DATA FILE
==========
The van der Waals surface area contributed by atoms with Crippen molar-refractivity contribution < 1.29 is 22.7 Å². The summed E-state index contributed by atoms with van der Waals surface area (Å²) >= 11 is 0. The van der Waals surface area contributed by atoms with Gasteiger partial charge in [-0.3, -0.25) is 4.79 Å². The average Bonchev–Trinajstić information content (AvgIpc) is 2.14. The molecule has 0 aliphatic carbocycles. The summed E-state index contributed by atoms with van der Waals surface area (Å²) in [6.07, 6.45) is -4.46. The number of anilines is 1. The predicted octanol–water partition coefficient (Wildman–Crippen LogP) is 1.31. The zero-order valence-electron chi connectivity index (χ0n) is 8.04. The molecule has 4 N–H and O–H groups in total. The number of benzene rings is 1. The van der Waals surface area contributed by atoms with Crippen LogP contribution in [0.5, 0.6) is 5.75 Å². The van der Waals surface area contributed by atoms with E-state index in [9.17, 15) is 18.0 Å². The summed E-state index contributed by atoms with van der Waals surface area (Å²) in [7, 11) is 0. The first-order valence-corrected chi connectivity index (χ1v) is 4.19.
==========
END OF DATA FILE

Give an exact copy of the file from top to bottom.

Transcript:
The van der Waals surface area contributed by atoms with Crippen molar-refractivity contribution < 1.29 is 22.7 Å². The summed E-state index contributed by atoms with van der Waals surface area (Å²) >= 11 is 0. The van der Waals surface area contributed by atoms with Gasteiger partial charge in [-0.3, -0.25) is 4.79 Å². The average Bonchev–Trinajstić information content (AvgIpc) is 2.14. The molecule has 0 aliphatic carbocycles. The summed E-state index contributed by atoms with van der Waals surface area (Å²) in [6.07, 6.45) is -4.46. The number of anilines is 1. The predicted octanol–water partition coefficient (Wildman–Crippen LogP) is 1.31. The zero-order valence-electron chi connectivity index (χ0n) is 8.04. The molecule has 4 N–H and O–H groups in total. The number of benzene rings is 1. The van der Waals surface area contributed by atoms with Crippen LogP contribution in [0.5, 0.6) is 5.75 Å². The van der Waals surface area contributed by atoms with E-state index in [9.17, 15) is 18.0 Å². The summed E-state index contributed by atoms with van der Waals surface area (Å²) in [7, 11) is 0. The first-order valence-corrected chi connectivity index (χ1v) is 4.19.